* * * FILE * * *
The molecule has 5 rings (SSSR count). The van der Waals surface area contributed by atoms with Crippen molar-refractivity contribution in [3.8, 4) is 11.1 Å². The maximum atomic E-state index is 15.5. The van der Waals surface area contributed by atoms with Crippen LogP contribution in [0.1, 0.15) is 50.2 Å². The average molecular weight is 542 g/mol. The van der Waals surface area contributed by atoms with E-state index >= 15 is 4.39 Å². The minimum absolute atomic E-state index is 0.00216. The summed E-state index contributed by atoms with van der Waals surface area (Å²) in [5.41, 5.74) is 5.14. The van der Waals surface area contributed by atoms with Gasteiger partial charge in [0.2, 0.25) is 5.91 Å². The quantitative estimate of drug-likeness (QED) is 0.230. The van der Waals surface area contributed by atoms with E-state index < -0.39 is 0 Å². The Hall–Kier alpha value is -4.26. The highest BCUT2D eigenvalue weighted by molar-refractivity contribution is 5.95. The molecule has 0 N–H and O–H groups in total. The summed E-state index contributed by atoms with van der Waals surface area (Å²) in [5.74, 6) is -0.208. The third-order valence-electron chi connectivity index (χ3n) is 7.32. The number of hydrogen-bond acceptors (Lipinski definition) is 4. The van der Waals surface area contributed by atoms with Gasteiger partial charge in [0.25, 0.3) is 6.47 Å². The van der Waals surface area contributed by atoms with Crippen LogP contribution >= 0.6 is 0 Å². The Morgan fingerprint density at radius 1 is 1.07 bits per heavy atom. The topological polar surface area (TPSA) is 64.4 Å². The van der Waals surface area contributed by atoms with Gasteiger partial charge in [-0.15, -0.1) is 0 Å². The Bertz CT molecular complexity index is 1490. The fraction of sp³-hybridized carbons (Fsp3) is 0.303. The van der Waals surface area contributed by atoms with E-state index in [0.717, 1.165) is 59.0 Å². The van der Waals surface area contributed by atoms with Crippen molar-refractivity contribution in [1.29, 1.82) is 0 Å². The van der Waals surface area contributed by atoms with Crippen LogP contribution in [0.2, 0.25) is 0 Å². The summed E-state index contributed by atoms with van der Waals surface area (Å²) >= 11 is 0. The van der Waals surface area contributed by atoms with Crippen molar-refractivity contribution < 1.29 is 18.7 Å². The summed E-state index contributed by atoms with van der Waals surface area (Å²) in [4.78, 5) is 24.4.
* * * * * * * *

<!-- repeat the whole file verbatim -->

The molecule has 5 rings (SSSR count). The van der Waals surface area contributed by atoms with Crippen molar-refractivity contribution in [3.8, 4) is 11.1 Å². The maximum atomic E-state index is 15.5. The van der Waals surface area contributed by atoms with Crippen LogP contribution in [0.1, 0.15) is 50.2 Å². The average molecular weight is 542 g/mol. The van der Waals surface area contributed by atoms with E-state index >= 15 is 4.39 Å². The minimum absolute atomic E-state index is 0.00216. The summed E-state index contributed by atoms with van der Waals surface area (Å²) in [5.41, 5.74) is 5.14. The van der Waals surface area contributed by atoms with Gasteiger partial charge in [0.2, 0.25) is 5.91 Å². The quantitative estimate of drug-likeness (QED) is 0.230. The van der Waals surface area contributed by atoms with E-state index < -0.39 is 0 Å². The Hall–Kier alpha value is -4.26. The highest BCUT2D eigenvalue weighted by molar-refractivity contribution is 5.95. The molecule has 0 N–H and O–H groups in total. The summed E-state index contributed by atoms with van der Waals surface area (Å²) in [5.74, 6) is -0.208. The third-order valence-electron chi connectivity index (χ3n) is 7.32. The number of hydrogen-bond acceptors (Lipinski definition) is 4. The van der Waals surface area contributed by atoms with Gasteiger partial charge in [0.25, 0.3) is 6.47 Å². The van der Waals surface area contributed by atoms with Crippen LogP contribution >= 0.6 is 0 Å². The Morgan fingerprint density at radius 1 is 1.07 bits per heavy atom. The topological polar surface area (TPSA) is 64.4 Å². The van der Waals surface area contributed by atoms with Gasteiger partial charge in [-0.15, -0.1) is 0 Å². The Bertz CT molecular complexity index is 1490. The fraction of sp³-hybridized carbons (Fsp3) is 0.303. The van der Waals surface area contributed by atoms with E-state index in [0.717, 1.165) is 59.0 Å². The van der Waals surface area contributed by atoms with Crippen molar-refractivity contribution in [1.29, 1.82) is 0 Å². The van der Waals surface area contributed by atoms with Crippen LogP contribution in [0.2, 0.25) is 0 Å². The summed E-state index contributed by atoms with van der Waals surface area (Å²) >= 11 is 0. The van der Waals surface area contributed by atoms with Crippen molar-refractivity contribution < 1.29 is 18.7 Å². The summed E-state index contributed by atoms with van der Waals surface area (Å²) in [4.78, 5) is 24.4.